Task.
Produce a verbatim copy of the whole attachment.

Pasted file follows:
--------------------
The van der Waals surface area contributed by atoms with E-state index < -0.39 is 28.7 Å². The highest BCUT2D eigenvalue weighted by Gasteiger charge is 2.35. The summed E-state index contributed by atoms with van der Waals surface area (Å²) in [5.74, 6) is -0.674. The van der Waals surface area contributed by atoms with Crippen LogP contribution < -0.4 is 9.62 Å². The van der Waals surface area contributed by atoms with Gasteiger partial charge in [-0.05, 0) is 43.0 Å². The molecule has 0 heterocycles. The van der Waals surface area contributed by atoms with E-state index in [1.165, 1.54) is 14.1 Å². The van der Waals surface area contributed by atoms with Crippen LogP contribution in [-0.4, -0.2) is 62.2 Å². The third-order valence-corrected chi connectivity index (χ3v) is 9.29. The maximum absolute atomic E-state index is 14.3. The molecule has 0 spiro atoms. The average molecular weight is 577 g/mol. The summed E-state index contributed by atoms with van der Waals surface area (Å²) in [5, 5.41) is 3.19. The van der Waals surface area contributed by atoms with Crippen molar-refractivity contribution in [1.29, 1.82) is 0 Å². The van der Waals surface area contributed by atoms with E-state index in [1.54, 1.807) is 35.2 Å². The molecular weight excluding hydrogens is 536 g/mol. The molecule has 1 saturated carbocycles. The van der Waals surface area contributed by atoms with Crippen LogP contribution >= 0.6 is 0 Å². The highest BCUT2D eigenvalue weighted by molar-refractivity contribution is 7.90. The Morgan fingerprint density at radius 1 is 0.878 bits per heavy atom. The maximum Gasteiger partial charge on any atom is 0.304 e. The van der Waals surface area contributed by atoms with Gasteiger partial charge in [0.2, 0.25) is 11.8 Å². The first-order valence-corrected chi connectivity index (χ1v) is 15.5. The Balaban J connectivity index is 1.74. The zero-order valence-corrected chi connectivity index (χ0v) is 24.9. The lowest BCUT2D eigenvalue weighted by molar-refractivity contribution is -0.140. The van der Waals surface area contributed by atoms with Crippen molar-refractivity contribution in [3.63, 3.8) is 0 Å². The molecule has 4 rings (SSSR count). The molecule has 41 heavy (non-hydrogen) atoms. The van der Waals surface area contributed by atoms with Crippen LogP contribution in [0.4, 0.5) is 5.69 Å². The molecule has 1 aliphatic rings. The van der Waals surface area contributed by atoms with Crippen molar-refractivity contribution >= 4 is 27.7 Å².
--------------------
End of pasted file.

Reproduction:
The van der Waals surface area contributed by atoms with E-state index < -0.39 is 28.7 Å². The highest BCUT2D eigenvalue weighted by Gasteiger charge is 2.35. The summed E-state index contributed by atoms with van der Waals surface area (Å²) in [5.74, 6) is -0.674. The van der Waals surface area contributed by atoms with Crippen LogP contribution < -0.4 is 9.62 Å². The van der Waals surface area contributed by atoms with Gasteiger partial charge in [-0.05, 0) is 43.0 Å². The molecule has 0 heterocycles. The van der Waals surface area contributed by atoms with E-state index in [1.165, 1.54) is 14.1 Å². The van der Waals surface area contributed by atoms with Crippen LogP contribution in [-0.4, -0.2) is 62.2 Å². The third-order valence-corrected chi connectivity index (χ3v) is 9.29. The maximum absolute atomic E-state index is 14.3. The molecule has 0 spiro atoms. The average molecular weight is 577 g/mol. The summed E-state index contributed by atoms with van der Waals surface area (Å²) in [5, 5.41) is 3.19. The van der Waals surface area contributed by atoms with Crippen molar-refractivity contribution in [1.29, 1.82) is 0 Å². The van der Waals surface area contributed by atoms with E-state index in [1.54, 1.807) is 35.2 Å². The molecular weight excluding hydrogens is 536 g/mol. The molecule has 1 saturated carbocycles. The van der Waals surface area contributed by atoms with Crippen LogP contribution >= 0.6 is 0 Å². The highest BCUT2D eigenvalue weighted by molar-refractivity contribution is 7.90. The Morgan fingerprint density at radius 1 is 0.878 bits per heavy atom. The maximum Gasteiger partial charge on any atom is 0.304 e. The van der Waals surface area contributed by atoms with Gasteiger partial charge in [0.2, 0.25) is 11.8 Å². The first-order valence-corrected chi connectivity index (χ1v) is 15.5. The Balaban J connectivity index is 1.74. The zero-order valence-corrected chi connectivity index (χ0v) is 24.9. The lowest BCUT2D eigenvalue weighted by molar-refractivity contribution is -0.140. The van der Waals surface area contributed by atoms with Crippen molar-refractivity contribution in [3.63, 3.8) is 0 Å². The molecule has 4 rings (SSSR count). The molecule has 41 heavy (non-hydrogen) atoms. The van der Waals surface area contributed by atoms with Crippen LogP contribution in [0.4, 0.5) is 5.69 Å². The molecule has 1 aliphatic rings. The van der Waals surface area contributed by atoms with Crippen molar-refractivity contribution >= 4 is 27.7 Å².